Iris Nevins has always been a lover of art. On her travels throughout the Caribbean and Africa, she would collect pieces from local merchants as souvenirs. Still, Nevins wondered how these talented craftsmen could earn more and compete with artists in the west.
The thought led her to create an e-commerce platform for artists to reach a more global audience and earn more revenue from their works.
“Our vision was really to build a community of Black people who were able to support each other, educate each other, and buy each other’s art.”
It was there she was exposed to NFTs – or non-fungible tokens – and how artists were using them to monetize their creations. The concept allowed disadvantaged artists to expand their global reach without going through a prestigious and selective dealer.
Early on, Nevins noticed the striking lack of diversity.
“It was really hard to find Black artists. They were almost non-existent…The few that were there were pretty scattered. So, we decided that we would build a community of Black people in the NFT space,” says Nevins to Insider.
The arrival of the cryptocurrency boom created a new growth sector that allowed artists to have more ownership over their works and increase their earning potential using NFTs to create original pieces.
As a result, the NFT market reported its second-highest sales revenue in 2020, with $12.9 million earned by selling the tokens as artwork, and has continued to grow exponentially.
The current market is valued at over $400 million in 2021.
According to Sotheby’s, work by African American artists was valued at $2.2 billion, by September 2018, representing just 1.2% of the total global market.
Only a few artists have managed to take a piece of those earnings. In fact, 77% of that revenue comes from works of a single Black artist – the prolific Jean-Michel Basquiat.
However, Basquiat himself died before ever seeing how to commercialize his works.
Black artists also often left out of the high-profiled museum and private galleries.
Art Agency Partners and Artnet News found that between 2008-2018, less than three percent of all works acquired or given to notable US institutions were created by African American artists.
With the rise in calls for diversity and racial justice following protests of 2020, however, conversations on Black artists navigating the art world have inspired others to invest.
A 2020 report by Hyperallergic, Swan Galleries – the only major auction house to have a dedicated department for African American art – saw more than $6.5 million in revenue from Black artists alone.
The potential earnings from a fast-growing industry is Herman Marigny, founder, and CEO of ONE/OFF gallery, created the Black Arts District – a curated space for Black collectors, artists, and enthusiasts to learn more about how to enter the niche market.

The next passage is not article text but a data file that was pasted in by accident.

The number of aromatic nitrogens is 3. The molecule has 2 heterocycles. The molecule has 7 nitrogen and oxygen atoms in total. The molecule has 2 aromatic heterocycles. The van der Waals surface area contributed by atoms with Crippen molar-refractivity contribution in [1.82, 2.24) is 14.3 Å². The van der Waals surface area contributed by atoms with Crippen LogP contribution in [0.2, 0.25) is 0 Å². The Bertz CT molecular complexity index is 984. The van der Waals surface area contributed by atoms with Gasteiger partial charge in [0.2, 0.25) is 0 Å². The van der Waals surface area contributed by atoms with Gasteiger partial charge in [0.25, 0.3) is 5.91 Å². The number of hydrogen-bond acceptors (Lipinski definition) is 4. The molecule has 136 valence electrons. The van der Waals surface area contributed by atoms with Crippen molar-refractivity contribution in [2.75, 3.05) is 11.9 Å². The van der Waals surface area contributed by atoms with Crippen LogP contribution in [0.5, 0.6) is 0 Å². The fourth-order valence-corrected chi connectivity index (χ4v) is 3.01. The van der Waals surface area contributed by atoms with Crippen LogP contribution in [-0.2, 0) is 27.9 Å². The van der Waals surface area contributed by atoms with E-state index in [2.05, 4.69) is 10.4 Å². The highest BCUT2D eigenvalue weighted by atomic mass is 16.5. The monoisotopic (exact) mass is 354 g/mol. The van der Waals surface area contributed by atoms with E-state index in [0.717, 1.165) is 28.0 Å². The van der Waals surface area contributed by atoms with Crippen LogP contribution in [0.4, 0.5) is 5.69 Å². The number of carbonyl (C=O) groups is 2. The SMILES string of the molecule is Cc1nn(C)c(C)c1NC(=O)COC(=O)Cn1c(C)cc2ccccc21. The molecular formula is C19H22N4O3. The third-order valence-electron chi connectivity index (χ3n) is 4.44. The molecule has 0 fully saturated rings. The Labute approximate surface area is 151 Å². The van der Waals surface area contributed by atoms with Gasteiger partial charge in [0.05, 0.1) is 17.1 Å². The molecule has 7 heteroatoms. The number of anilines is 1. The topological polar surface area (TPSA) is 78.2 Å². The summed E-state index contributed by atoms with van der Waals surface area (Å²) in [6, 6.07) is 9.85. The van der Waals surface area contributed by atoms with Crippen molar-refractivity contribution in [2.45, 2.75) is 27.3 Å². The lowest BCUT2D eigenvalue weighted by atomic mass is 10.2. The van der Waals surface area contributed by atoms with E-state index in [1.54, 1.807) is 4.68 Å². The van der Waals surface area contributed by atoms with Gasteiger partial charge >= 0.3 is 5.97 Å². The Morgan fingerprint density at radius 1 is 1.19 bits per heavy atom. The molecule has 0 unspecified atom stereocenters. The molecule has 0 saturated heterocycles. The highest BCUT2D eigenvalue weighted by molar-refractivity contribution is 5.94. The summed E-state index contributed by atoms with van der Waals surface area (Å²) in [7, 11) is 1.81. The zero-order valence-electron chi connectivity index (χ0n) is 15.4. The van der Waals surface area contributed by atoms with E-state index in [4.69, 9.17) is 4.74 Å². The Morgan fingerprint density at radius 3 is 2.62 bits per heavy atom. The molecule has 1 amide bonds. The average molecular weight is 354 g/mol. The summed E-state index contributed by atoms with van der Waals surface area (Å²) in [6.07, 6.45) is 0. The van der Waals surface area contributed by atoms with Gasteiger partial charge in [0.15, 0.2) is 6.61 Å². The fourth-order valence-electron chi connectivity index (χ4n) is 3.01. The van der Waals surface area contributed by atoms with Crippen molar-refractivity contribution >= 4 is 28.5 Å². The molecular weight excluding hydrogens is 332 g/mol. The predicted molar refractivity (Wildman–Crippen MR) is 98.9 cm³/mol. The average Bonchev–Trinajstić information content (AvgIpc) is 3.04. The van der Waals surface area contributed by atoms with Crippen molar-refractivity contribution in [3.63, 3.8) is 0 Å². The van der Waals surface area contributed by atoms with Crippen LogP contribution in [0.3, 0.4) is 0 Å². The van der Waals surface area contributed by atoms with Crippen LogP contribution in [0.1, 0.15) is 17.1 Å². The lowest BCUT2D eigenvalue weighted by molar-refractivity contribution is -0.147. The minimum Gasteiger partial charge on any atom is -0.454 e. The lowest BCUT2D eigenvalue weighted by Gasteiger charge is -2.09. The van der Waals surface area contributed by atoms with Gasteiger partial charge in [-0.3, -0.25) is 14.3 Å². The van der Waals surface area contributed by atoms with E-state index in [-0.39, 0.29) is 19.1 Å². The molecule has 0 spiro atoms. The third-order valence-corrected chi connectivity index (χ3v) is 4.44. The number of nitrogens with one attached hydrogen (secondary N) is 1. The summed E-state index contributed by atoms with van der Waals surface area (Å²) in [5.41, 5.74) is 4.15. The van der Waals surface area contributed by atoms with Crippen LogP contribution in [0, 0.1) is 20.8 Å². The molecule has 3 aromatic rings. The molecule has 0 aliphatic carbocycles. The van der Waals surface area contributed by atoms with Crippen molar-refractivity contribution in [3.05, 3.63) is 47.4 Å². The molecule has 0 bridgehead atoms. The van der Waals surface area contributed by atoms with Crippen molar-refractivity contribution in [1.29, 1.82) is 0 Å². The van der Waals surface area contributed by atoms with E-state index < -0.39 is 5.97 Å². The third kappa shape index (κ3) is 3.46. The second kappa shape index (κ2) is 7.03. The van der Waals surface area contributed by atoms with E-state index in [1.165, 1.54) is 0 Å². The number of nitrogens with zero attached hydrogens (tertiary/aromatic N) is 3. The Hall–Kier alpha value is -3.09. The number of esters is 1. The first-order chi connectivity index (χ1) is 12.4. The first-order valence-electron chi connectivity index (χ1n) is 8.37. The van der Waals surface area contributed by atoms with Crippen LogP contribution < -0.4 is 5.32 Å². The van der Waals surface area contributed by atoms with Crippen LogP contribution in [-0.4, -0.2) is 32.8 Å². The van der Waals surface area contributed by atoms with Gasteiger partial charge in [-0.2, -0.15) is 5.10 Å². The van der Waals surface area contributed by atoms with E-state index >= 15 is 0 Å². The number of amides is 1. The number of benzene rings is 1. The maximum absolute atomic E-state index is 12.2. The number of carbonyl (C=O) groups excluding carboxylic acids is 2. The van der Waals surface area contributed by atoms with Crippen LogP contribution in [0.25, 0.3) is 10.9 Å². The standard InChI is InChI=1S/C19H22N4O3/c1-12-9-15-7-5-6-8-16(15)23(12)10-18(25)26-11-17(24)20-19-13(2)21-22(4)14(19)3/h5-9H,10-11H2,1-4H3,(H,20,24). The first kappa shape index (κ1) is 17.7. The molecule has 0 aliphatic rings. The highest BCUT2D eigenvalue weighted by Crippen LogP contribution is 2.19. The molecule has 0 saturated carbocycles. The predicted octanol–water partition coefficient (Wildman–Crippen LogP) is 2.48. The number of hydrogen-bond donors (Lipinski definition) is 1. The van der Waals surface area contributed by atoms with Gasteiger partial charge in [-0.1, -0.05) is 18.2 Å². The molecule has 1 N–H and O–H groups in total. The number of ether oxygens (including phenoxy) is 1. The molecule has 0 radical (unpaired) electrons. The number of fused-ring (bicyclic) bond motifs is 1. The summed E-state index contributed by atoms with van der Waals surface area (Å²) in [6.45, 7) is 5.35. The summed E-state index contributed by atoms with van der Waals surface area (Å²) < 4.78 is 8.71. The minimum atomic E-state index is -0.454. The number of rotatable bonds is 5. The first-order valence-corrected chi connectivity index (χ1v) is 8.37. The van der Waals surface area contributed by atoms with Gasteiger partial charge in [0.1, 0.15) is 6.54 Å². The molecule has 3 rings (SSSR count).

Marigny told Insider the venture was “an opportunity to leverage blockchain and NFTs to create an intentional intervention against the systemically racist practices of traditional and digital redlining.”
“The fact that there is a public record of ownership that’s easily accessible to anyone with an internet connection makes the challenge of proving authenticity almost non-existent,” he said, adding that digital currency always allows artists to protect their intellectual property while cutting down middle-man costs.
“Traditionally, galleries take as much as 30-50% of the sales proceeds from artists. However, many of these NFT platforms only take 10% or less and can allow artists to reach a much larger audience with global reach.”
For artists like Zimbabwean-born Liam Vries, who goes by Vintagemozart, entering the digital space opened them to an audience that would normally be out of his reach.
The digital artist originally began his craft using mostly oil pastel and acrylics before being exposed to other African artists. He later joined the artist development program with Umba Daima.
Vries later created the African NFT community on Clubhouse after noticing the glaring lack of diversity in rooms on the topic.
“There are no gatekeepers, but the community can gatekeep you,” he told Insider. “The foundation is built on a trust system between curators-collectors and artists.”
Vries, in contrast, traditional platforms create unique challenges for Black artists looking to take advantage of the growing trend. Experts say bias can come in the form of in-house fees to enter platforms, and highly selective foundation invites to obtain the necessary resources.
Despite the obstacles, those like Nevins say the digital assets can help change the lives of artists living in countries where they can access wealthy institutions in the West and allow them to enter the global market without sacrificing their own to generate wealth.
“If you live in Kenya or Nigeria or Zimbabwe and you sell your art for a thousand dollars, that thousand dollars are actually worth way more there than it is here,” Nevins said. “So, I think that the implications for artists in some of these other countries are really huge and really exciting.”
“If they’re buying collectible products or buying into what may be the [big thing], you are also becoming full participants in this entire market that are allowing people [from different backgrounds] to generate wealth.”